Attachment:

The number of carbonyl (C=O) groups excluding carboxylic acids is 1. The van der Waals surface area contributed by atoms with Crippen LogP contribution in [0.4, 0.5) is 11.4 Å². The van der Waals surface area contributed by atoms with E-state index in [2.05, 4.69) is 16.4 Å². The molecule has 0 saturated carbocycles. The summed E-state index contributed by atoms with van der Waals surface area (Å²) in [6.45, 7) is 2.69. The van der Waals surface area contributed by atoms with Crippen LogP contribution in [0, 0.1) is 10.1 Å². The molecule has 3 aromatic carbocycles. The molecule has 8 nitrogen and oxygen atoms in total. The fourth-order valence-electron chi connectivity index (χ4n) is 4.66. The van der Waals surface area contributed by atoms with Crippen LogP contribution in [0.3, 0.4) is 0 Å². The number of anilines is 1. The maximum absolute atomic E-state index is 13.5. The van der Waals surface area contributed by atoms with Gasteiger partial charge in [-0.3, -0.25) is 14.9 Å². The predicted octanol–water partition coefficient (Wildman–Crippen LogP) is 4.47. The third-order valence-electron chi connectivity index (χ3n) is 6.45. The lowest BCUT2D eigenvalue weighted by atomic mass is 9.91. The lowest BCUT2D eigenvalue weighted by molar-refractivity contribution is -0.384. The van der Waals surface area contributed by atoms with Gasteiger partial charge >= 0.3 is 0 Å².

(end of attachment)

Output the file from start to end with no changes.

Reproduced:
The number of carbonyl (C=O) groups excluding carboxylic acids is 1. The van der Waals surface area contributed by atoms with Crippen LogP contribution in [0.4, 0.5) is 11.4 Å². The van der Waals surface area contributed by atoms with E-state index in [2.05, 4.69) is 16.4 Å². The molecule has 0 saturated carbocycles. The summed E-state index contributed by atoms with van der Waals surface area (Å²) in [6.45, 7) is 2.69. The van der Waals surface area contributed by atoms with Crippen LogP contribution in [0, 0.1) is 10.1 Å². The molecule has 3 aromatic carbocycles. The molecule has 8 nitrogen and oxygen atoms in total. The fourth-order valence-electron chi connectivity index (χ4n) is 4.66. The van der Waals surface area contributed by atoms with Crippen LogP contribution in [0.3, 0.4) is 0 Å². The number of anilines is 1. The maximum absolute atomic E-state index is 13.5. The van der Waals surface area contributed by atoms with Gasteiger partial charge in [-0.3, -0.25) is 14.9 Å². The predicted octanol–water partition coefficient (Wildman–Crippen LogP) is 4.47. The third-order valence-electron chi connectivity index (χ3n) is 6.45. The lowest BCUT2D eigenvalue weighted by atomic mass is 9.91. The lowest BCUT2D eigenvalue weighted by molar-refractivity contribution is -0.384. The van der Waals surface area contributed by atoms with Gasteiger partial charge >= 0.3 is 0 Å².